outcomes are statements of what students will be able to do
after they complete a course. Learning outcomes that are assessable
make clear the skills, knowledge, and attitudes that students
will develop in the course. Compare the following kinds of language
for representing learning outcomes:
verbs on the left usually lead to ill-defined statements because
it is hard to assess whether someone "understands"
or "appreciates". Although it may be possible to assess
when someone has adequately "described...", "discussed",
or "explained", these performances may simply be a
function of learners reproducing material they have memorized.
verbs on the right are more likely to lead to well-defined statements
when they indicate the product to be "analyzed...",
"designed...", etc. These deliverables can be scored,
often with rubrics, in ways that indicate how well the learner
has "analyzed...", "designed...", etc.
illustrate this contrast, consider the following transformation
of learning outcomes for a course.
more help on developing learning outcomes, see the Instructional
Objective Writing Assistant.
a sequence of learning outcomes
the learning outcomes in an expertise-building sequence in the
sense that later learning outcomes require or build on the earlier
ones in essential ways.
learning experiences and assessments
learning experiences for learner performance of the capabilities
represented by the learning outcomes. When learning experiences
are authentic in the sense that they simulate tasks that graduates
in the field would perform, it is often possible to publish
the learning experience in the discipline's education literature
as a case or problem. When they simulate authentic performance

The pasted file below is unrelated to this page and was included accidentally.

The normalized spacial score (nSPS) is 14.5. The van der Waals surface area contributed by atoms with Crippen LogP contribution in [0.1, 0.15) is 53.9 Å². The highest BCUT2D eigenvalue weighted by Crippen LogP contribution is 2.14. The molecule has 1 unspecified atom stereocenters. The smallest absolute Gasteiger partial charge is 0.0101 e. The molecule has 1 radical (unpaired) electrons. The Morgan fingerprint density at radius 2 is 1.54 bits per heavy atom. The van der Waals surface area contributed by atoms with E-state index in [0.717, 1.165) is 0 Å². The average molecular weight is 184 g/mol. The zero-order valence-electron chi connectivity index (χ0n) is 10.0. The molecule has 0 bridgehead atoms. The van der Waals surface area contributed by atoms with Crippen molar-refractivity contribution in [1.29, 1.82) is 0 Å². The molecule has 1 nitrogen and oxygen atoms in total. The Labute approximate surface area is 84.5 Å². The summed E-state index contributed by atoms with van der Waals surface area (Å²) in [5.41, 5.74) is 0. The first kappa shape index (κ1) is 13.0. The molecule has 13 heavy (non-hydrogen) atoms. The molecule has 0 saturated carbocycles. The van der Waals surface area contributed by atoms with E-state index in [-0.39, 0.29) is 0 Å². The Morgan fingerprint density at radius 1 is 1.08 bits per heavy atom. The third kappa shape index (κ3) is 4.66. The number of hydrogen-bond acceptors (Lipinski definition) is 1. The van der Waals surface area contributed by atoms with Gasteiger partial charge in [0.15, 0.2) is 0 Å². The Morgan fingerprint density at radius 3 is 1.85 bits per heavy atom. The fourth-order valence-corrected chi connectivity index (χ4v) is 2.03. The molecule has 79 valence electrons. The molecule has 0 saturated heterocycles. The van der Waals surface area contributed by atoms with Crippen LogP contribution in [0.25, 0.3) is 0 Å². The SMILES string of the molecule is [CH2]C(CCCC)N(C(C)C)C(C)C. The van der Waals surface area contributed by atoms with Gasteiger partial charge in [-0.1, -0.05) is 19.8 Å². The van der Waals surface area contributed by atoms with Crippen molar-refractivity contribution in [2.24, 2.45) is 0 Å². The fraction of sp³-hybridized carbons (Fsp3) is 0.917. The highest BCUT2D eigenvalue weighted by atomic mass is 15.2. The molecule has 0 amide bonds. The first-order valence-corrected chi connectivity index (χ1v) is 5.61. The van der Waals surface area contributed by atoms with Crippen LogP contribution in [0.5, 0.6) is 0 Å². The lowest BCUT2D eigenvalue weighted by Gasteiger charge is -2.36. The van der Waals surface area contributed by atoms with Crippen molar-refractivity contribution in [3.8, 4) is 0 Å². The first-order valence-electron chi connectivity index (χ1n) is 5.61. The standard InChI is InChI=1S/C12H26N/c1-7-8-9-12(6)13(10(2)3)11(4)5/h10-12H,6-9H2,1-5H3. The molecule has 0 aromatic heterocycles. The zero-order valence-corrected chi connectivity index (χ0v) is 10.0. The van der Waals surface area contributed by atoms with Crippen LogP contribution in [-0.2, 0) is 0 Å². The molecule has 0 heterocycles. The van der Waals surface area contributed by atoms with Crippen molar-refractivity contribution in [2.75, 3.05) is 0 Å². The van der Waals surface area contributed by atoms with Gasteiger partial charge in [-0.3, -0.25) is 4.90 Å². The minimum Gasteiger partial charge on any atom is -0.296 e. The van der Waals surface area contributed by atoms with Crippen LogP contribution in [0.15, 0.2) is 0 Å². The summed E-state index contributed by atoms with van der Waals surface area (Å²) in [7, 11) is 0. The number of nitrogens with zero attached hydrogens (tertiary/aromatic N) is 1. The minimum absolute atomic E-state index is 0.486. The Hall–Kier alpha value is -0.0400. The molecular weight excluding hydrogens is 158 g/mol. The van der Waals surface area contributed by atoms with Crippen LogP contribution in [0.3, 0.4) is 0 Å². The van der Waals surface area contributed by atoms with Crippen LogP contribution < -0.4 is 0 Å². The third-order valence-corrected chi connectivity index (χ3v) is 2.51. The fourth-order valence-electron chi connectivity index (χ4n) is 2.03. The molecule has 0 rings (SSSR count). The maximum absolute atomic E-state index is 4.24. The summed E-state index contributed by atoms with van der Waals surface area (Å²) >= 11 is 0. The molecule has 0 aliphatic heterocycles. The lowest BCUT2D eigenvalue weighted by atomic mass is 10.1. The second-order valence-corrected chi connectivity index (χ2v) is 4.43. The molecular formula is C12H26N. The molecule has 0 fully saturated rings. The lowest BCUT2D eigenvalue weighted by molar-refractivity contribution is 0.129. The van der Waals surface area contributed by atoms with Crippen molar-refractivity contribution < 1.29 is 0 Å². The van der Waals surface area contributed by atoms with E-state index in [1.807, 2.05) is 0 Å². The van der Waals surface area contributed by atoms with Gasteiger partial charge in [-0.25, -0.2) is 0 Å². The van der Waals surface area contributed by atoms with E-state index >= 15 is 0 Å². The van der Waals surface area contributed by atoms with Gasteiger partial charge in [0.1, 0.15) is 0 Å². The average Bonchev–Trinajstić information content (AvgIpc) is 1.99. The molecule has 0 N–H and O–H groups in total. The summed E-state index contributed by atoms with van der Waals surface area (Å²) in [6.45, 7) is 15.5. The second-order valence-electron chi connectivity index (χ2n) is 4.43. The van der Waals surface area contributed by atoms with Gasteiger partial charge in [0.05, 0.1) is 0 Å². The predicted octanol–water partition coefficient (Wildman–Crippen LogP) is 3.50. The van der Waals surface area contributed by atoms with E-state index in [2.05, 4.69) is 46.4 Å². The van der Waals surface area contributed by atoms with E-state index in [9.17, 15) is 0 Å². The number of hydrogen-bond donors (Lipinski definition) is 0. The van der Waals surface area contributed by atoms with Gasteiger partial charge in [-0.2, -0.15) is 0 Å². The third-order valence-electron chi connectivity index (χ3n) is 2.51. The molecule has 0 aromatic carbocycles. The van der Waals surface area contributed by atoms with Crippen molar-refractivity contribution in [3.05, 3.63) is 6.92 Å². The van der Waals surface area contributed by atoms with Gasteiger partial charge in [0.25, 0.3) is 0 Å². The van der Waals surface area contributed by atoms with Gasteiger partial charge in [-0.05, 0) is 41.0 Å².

in the discipline, learning experiences can be used for assessment
purposes. That is, learners can work through a learning experience
to learn or they can complete a learning experience as an assessment
of their competence in performing the task.
learners working through the learning experiences, i.e., teach
with the new learning experiences.
learner competence for each learning outcomes by:
learner performance to performance of earlier learners, with
the same learning experiences and with learning experiences
motivated by different learning theories
for clues for how to improve the learning experiences, including
matching them more thoroughly to the authentic performances
that graduates are expected to complete
the learning experiences to prompt greater learning
learners are developing the skills valued in graduates working
in the field, it may be possible to publish learning experiments
in the discipline's research literature as instances of expertise
development. Experiments not meeting the standards of a discipline's
research literature may be publishable in the discipline's education
an article-length treatment of this process, see Borthick, A.
F., D. R. Jones, and S. Wakai. 2003. Designing learning experiences
within learners' zones of proximal development (ZPDs): Enabling
collaborative learning on-site and online. Journal of Information
Systems 17(1): 107-134. PDF